Democrats Lost Because They Didn't Fight for Popular Progressive Policies

To win, Obama and the Democrats must be more boldly progressive.

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Stephanie Taylor is cofounder of the Progressive Change Campaign Committee, a 600,000-member grassroots group.

Democrats lost because they didn't fight strongly enough for popular progressive change—like a public health insurance option and a breakup of the big Wall Street banks that sunk our economy.

We commissioned a post-election national poll of those who voted. It showed that the 2010 electorate was much more conservative than the 2008 electorate. Many Democrats didn't show up. Neither did many independents who voted in 2008 for President Obama. Why not?

[See editorial cartoons about the 2010 elections.]

Because many who voted for "change we can believe in" no longer believed that Democrats would fight for that change. Consider what happened during the healthcare debate. A June 2009 New York Times poll showed that 87 percent of Democrats, 73 percent of independents, and half of Republicans favored a public option. While the beltway pundits counseled Democrats to run away from "the left," the policy supported by progressives was clearly the "center" of the country. Those who opposed the public option were on the fringe, out of touch with the mainstream.

Public option opponents included GOP Sens. Olympia Snowe and Susan Collins of Maine, and independent Sen. Joe Lieberman of Connecticut. Obama won those states by about 20 points in 2008, and voters there supported the public option by more than 2 to 1. Obama could have used his bully pulpit to pressure these senators—by flying to Maine and Connecticut to command local media attention, rally voters, and ask people to contact their senators. He could have fought, but he didn't. Lieberman later boasted that even in private meetings, Obama and administration officials never brought up the issue.

[See editorial cartoons about the Republicans.]

By refusing to fight for the public option, Obama demoralized and disappointed the base—including independents. And it's happening again as he refuses to fight for Social Security and toys with breaking his promise to "repeal the temporary Bush tax cut for the wealthiest taxpayers."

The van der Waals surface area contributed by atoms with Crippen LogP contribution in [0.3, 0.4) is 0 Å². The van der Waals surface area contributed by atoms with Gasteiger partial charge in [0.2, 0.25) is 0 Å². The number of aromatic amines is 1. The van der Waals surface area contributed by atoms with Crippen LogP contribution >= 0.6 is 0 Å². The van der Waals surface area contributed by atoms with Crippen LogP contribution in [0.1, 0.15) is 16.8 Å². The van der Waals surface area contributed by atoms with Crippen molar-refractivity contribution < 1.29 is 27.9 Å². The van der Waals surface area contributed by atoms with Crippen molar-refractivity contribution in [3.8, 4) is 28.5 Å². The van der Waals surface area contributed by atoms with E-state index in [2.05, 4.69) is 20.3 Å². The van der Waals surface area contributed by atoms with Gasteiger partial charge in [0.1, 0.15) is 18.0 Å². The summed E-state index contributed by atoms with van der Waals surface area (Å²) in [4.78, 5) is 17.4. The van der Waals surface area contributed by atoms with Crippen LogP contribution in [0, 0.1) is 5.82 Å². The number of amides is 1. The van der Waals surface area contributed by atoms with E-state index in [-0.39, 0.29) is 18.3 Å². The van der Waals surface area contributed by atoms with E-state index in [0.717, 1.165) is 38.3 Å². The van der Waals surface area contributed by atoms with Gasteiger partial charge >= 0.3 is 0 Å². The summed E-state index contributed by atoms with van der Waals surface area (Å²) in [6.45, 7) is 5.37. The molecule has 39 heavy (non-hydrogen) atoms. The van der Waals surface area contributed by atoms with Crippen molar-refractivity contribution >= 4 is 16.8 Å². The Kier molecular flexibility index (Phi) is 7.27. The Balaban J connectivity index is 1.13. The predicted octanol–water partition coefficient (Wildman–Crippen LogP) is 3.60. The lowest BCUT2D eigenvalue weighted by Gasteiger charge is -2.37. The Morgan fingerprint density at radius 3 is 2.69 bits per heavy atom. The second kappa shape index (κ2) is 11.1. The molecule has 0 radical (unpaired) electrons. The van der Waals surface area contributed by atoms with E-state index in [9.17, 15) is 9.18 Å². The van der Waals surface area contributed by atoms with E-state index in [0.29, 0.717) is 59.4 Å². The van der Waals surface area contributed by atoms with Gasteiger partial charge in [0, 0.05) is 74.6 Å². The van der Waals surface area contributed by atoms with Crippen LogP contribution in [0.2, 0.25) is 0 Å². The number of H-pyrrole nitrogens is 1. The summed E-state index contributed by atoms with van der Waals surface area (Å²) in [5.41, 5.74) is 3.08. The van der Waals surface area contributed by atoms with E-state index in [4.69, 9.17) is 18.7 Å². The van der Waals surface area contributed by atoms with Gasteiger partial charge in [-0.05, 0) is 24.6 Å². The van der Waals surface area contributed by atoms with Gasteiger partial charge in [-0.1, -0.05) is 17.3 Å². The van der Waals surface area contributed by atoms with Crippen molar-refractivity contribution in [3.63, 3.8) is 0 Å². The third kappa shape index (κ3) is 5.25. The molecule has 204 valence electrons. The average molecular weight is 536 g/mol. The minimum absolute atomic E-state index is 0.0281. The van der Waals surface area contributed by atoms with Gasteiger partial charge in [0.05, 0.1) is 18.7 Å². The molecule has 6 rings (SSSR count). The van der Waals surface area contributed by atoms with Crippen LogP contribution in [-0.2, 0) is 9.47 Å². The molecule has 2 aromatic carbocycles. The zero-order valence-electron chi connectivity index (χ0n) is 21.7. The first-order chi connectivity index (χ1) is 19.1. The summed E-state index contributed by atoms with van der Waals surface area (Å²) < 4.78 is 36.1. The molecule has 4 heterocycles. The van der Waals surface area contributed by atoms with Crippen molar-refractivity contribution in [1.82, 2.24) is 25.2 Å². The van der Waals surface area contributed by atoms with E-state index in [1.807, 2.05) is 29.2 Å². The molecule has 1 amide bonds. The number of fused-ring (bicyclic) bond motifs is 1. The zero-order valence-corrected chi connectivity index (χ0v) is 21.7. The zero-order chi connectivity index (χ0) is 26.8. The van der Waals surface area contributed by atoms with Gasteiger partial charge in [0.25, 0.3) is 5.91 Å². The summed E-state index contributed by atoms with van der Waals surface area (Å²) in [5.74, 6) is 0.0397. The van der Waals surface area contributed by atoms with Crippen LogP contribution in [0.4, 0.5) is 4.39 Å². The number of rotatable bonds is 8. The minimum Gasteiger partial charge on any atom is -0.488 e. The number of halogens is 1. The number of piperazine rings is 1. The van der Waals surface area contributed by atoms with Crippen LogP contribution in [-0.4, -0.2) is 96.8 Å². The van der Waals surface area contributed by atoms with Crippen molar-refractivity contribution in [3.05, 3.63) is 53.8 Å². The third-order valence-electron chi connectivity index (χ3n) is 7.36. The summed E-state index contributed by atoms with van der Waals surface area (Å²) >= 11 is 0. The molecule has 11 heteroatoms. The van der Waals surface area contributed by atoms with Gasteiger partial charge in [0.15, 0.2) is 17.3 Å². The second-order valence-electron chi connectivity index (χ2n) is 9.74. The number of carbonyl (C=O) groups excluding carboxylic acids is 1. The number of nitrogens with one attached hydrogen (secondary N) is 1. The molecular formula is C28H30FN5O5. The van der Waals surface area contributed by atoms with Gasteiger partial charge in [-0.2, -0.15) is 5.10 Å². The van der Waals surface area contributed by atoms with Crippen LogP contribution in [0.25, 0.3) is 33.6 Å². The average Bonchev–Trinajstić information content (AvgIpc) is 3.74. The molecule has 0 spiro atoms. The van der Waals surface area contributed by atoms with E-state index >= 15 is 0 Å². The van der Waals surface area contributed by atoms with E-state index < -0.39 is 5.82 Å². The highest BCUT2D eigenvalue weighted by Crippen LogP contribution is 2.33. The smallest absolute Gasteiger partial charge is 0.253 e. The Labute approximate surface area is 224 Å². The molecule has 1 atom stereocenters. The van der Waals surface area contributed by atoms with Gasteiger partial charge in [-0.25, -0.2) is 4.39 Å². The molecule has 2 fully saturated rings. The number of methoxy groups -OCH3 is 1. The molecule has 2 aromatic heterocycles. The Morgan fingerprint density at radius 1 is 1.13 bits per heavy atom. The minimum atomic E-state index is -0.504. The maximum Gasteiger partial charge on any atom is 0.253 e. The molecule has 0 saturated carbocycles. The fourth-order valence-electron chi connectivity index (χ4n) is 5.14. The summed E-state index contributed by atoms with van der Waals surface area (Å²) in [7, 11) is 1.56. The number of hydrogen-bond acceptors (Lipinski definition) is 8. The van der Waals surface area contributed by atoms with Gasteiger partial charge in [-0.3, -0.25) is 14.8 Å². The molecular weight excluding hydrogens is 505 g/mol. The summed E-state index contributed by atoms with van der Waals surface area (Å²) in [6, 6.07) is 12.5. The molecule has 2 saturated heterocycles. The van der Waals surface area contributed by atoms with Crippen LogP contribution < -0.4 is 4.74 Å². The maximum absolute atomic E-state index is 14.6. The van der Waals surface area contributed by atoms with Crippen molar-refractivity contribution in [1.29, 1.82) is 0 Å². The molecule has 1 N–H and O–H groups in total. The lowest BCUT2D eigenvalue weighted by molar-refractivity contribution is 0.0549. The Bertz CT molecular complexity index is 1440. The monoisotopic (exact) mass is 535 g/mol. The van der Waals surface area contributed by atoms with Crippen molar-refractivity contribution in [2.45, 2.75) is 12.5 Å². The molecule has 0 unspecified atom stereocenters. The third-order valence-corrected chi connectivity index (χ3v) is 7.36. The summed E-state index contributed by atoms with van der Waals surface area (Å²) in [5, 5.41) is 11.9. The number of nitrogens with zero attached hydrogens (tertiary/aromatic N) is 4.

Our poll asked those who voted how to reduce the deficit. Even among this Republican-skewed electorate, 43 percent said we should tax the wealthy, 22 percent said cut military spending, and only 12 percent said cut Social Security. Yet Blue Dogs and corporate-funded think tanks like Third Way urge Democrats to do the opposite of what is popular and right.

During our election work this year—in which we raised millions for progressives and partnered with Democracy for America to call over one million voters—we heard from people like the Virginia woman frustrated that her Democratic congressman voted for the anti-choice Stupak amendment; the unemployed Florida father who wanted Democrats to create more jobs; the New Hampshire small-business owner who didn't think Democrats did enough to hold Wall Street accountable. Folks like these voted Democratic in the past but didn't feel motivated to do so in 2010.

[See photos from the campaign trail.]

We live in a center-left country, which isn't reflected in our government or in the timid, conservative elements of the Democratic Party. In poll after poll, most Americans support programs like Medicare and Social Security. They worry about the economy and banks on foreclosure binges. They want their kids to go to good schools and breathe clean air. They want more democracy and less corporate control.

But when Democrats don't govern courageously, boldly, and progressively, they alienate their base and don't even start to make an argument to self-identified moderates and conservatives for their support. It's the tragedy of the Democratic Party, and it will go on and on, cycle after cycle, unless the party as a whole starts acting and legislating differently. And that must start at the top.

Read why Democrats should worry about the center, not the left, by Democratic representative and the Blue Dog Coalition's cochair for communication Jim Matheson.